Here birds are alive with mountain light,
And the mind of man touches peace in a pool (W. Binner).


Hark! the birds rejoicing in the mountain light
Like one’s dim reflection on a pool at night.
Lo! the heart is melted wav’ring out the sight (W.J.B. Fletcher).


The mountain colours have made the birds sing,
The shadows in the pool empty the hearts of men (R. Payne).


Irrespective of the poetic merit of each of these translations, I think that you will agree with me that much is lost in all of them. The language of Chinese poetry, just as the language of oracle, is very close to an imaginal dimension - it is a close reflection of ‘the play of archetypes”, as Jung said - and that’s of course the difficulty for translating it into any Western language.


* Liu Chang Qing (709-785?), Looking for the Taoist monk Chang of the Southern stream


The visit to a sage or a hermit is a common theme in Chinese poetry, and the pilgrimage is often the occasion of a deep insight, a spiritual experience. The hermit frequently resides in a remote place, and the arduous journey to reach him is an essential part of the experience.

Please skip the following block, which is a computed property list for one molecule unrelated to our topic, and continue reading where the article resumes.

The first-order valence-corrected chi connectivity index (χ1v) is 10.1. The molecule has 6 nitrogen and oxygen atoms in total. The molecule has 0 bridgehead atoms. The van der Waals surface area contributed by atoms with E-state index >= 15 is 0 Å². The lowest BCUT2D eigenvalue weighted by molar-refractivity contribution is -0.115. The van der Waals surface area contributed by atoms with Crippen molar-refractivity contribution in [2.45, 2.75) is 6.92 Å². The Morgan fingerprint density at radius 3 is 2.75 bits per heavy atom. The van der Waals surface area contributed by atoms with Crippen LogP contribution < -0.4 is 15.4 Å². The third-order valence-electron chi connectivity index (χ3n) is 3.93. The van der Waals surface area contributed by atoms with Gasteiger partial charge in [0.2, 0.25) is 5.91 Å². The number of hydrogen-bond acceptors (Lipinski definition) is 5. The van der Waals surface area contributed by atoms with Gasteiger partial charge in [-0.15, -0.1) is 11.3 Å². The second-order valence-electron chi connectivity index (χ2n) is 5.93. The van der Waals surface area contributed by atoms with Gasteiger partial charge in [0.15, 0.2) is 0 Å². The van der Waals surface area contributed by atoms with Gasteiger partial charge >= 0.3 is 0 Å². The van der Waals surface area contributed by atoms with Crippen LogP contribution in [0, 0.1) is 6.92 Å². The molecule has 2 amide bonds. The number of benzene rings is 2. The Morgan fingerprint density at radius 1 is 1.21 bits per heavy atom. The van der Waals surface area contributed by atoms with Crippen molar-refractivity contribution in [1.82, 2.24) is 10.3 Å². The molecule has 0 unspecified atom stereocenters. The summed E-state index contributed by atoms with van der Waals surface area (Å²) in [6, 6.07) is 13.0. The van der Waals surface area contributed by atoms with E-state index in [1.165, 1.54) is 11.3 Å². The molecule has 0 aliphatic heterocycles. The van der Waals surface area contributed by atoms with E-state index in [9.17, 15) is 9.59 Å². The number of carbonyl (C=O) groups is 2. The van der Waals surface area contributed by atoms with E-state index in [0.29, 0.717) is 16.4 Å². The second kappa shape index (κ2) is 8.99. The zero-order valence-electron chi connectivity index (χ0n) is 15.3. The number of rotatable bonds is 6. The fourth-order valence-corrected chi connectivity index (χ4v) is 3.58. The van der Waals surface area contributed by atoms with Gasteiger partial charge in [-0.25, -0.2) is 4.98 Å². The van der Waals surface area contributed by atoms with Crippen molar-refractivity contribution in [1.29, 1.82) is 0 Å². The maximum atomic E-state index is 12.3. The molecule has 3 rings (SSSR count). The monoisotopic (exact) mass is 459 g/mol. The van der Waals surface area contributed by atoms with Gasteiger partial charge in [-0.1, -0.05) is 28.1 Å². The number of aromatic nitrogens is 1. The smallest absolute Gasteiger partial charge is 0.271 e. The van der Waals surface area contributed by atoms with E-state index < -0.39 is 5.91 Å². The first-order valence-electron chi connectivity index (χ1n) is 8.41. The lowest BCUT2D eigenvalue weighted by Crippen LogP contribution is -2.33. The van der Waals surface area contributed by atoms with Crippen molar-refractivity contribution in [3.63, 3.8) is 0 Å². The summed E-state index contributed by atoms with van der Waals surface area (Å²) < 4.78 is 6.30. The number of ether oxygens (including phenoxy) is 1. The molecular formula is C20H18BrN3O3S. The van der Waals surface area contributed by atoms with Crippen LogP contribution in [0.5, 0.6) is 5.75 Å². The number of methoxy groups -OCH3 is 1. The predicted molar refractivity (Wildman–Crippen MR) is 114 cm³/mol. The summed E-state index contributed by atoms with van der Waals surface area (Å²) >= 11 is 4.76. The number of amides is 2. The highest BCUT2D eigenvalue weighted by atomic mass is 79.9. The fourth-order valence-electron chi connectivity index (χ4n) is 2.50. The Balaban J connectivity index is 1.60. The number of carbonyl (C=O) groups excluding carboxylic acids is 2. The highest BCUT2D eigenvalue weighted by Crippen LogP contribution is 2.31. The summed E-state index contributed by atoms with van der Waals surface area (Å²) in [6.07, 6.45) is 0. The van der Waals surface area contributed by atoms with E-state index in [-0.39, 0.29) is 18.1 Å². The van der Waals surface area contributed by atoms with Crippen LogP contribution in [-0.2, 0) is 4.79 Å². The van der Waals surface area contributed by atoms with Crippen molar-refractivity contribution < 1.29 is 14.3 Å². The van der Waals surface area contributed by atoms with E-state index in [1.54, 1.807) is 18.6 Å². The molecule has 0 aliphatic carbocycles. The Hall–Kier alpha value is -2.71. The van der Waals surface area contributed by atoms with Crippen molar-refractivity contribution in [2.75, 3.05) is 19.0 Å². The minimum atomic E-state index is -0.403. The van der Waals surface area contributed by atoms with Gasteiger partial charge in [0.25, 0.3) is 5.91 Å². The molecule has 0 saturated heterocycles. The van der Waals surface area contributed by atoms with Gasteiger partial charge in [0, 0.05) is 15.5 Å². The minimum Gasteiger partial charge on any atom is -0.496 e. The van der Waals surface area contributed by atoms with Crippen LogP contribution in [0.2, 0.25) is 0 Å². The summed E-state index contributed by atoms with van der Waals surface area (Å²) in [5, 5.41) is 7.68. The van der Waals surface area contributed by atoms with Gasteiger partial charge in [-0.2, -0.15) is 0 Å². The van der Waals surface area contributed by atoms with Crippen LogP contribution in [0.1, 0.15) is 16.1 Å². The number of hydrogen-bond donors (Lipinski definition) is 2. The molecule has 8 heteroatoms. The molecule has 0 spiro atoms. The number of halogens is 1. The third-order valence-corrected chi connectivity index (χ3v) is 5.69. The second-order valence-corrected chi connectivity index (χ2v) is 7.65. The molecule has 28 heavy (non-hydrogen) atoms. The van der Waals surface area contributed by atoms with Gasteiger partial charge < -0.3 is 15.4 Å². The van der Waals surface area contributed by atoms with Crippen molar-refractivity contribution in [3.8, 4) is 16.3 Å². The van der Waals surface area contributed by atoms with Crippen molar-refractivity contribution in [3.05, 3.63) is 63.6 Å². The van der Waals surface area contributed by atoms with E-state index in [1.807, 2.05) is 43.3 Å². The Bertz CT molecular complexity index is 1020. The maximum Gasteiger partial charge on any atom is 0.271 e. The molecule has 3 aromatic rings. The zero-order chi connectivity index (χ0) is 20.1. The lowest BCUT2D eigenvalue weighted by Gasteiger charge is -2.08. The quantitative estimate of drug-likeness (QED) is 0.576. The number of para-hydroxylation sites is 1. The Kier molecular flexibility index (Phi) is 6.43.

All the way traveling across places,
in the tender moss seeing clogs’ footprints,
white clouds surrounding the quiet islet,
fragrant grasses obstructing the idle door,
after the rain looking at the pine’s color,
going-round the hill reaching the river’s spring,
stream flower o ffers the meaning of Chan,
face to face, equally without words.


Here the journey is the goal: many experiences happen along the way. As the pilgrim approaches his goal, his transformation starts with his seeing clogs’ footprints in the moss (just as in that famous series of pictures, the ‘ten bulls of Zen’, where the search for the lost bull starts with seeing its footprints), white clouds surrounding the peaceful island where the monk resides, his door which is always open and drowned in a cascade of plants. Notice that here also there are no personal pronouns: no ‘I’, no ‘he’. Traveling happens, seeing happens. We can imagine that the monk’s hut is open and empty, the monk is somewhere outside by the stream. But we get no sense of urgency: the traveler has come from far away, it may have been a month’s journey, but along the way he has been transformed. Now it is enough for him to look at the dark green of the pine-tree after the rain. When the pilgrim reaches the river’s spring and finally finds himself face to face with the monk, neither one has anything to say, there are no words left. The stream flower has already said it all: it has revealed the meaning of Chan, of meditation (‘Chan’ is the Chinese equivalent of the Japanese word ‘Zen’, sanskrit dyan).